In a few months, it will be 12 years since the U.S. war in Afghanistan began. The date will be marked on White House calendars, with policymakers in the Obama administration talking about 2014 as the “end” of the war. For Americans, this will be another American war wound down but not won. For Afghans, however, there will still be a NATO presence, and they will face strife that for them has dragged on across more than three decades.Qais Akbar Omar, a student in the Master of Fine Arts creative-writing program at Boston University, is also a native Afghan carpet weaver.
In Turkey’s ongoing protests, some worry about violence and police retaliation, while Prime Minister Erdogan has dismissed the movement. Mike Giglio reports.
Turkish media have called her an icon of the country’s spontaneous protest movement and “the symbol of the resistance.” But Ceyda Sungur insists that she is not. A teacher’s assistant in the city planning department at Istanbul Technical University, she showed up at a small sit-in to save a local park last Tuesday in a red summer dress. Police cracked down, and photos of the attack went viral, bringing more people to the streets. The most famous image is of Sungur—now known as “the lady in the red dress.
Not guilty. That’s what former Murdoch protégé Rebekah Brooks said in court when facing hacking charges.
The most high-profile News Corp. executive arrested so far in the phone-hacking and police-bribes scandal that engulfed Rupert Murdoch’s News International, Rebekah Brooks, has pleaded not guilty to phone-hacking charges and conspiracy to pervert the course of justice.Brooks appeared with 12 other defendants at Southwark Crown court in London on Wednesday to deny five charges, including links to an alleged conspiracy to hack phones, corrupt payments to public officials and attempting to hide evidence from the police.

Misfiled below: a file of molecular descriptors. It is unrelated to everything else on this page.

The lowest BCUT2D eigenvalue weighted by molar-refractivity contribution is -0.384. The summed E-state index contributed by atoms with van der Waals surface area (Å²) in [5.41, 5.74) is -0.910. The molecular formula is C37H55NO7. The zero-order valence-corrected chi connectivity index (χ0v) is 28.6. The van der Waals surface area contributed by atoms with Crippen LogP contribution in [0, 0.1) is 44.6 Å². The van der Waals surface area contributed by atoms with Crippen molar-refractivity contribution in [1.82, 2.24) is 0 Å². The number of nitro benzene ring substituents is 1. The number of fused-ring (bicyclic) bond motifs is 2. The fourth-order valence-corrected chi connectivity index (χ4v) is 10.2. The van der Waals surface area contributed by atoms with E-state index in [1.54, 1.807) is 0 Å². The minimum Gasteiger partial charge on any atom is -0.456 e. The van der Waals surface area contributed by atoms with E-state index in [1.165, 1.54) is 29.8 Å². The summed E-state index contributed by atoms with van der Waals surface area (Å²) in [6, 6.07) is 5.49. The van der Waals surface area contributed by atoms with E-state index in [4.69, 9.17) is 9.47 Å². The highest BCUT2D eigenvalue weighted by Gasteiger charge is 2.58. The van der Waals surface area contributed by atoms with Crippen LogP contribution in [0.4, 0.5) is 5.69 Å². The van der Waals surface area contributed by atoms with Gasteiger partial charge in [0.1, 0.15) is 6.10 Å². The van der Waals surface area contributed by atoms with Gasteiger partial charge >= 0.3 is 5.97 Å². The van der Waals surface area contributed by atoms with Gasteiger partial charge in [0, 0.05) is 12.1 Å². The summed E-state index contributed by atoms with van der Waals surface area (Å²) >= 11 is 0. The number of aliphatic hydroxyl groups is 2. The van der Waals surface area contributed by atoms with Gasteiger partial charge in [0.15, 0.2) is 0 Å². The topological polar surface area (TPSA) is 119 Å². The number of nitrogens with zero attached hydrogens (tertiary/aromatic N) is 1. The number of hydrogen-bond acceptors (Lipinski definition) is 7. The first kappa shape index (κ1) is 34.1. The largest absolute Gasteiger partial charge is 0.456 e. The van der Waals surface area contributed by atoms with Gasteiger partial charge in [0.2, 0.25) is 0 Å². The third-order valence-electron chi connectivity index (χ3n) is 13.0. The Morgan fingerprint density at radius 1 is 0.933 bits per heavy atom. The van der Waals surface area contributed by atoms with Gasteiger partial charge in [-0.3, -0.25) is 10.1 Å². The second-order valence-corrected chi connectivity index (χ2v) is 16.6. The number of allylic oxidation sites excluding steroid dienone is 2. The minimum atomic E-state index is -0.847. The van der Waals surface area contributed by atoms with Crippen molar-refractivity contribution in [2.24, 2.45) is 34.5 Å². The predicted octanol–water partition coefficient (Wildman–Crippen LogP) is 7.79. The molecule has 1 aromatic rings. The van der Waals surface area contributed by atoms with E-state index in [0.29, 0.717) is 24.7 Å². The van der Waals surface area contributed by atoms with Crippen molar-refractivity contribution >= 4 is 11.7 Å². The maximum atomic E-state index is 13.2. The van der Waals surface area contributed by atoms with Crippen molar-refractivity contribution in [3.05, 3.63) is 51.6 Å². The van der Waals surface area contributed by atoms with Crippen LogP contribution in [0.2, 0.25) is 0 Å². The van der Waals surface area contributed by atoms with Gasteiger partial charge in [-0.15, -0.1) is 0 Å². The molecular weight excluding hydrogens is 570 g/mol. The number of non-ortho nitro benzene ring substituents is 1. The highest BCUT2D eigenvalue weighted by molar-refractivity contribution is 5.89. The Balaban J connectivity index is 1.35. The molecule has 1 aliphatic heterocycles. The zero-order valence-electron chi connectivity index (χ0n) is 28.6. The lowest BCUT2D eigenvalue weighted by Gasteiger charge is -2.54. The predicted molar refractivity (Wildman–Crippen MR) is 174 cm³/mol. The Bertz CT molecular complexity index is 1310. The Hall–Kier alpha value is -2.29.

Qusayr has been center of fighting for two weeks.
The Syrian Army on Wednesday retook the strategic town of Qusayr, the center of intense fighting for the past two weeks. Near the Lebanese border, the Syrian Army had been helped in the battle by Hezbollah fighters, prompting the leader of the Free Syrian Army to say that his fighters were prepared to take the battle inside Lebanon. Syrian state TV said a large number of rebels had died and many had surrendered. The rebels admitted that they had withdrawn overnight. Meanwhile, a missile struck near the town of Aleppo on Tuesday, killing 26 people, with reported casualities on both sides.
EU: Lower Eurostar Prices, or Else
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$7B Afghan War Gear Scrapped
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Speaking at the Brandenburg Gate, President Obama called for the reduction of the world's nuclear arms, the closure of Guantanamo Bay, and justice for those fighting for freedom around the world. 'No wall can stand against yearnings of justice, freedom and peace,' he said.
She is a true inspiration. Teenage activist Malala Yousafzai has released a video statement for the first time since being shot by the Taliban last October. 'God has given me this new life,' Malala says, and in return, she is launching the Malala Fund, created to help educate children all over the world.
The New York mayor is asking Dem donors to stiff four senators who voted against gun control.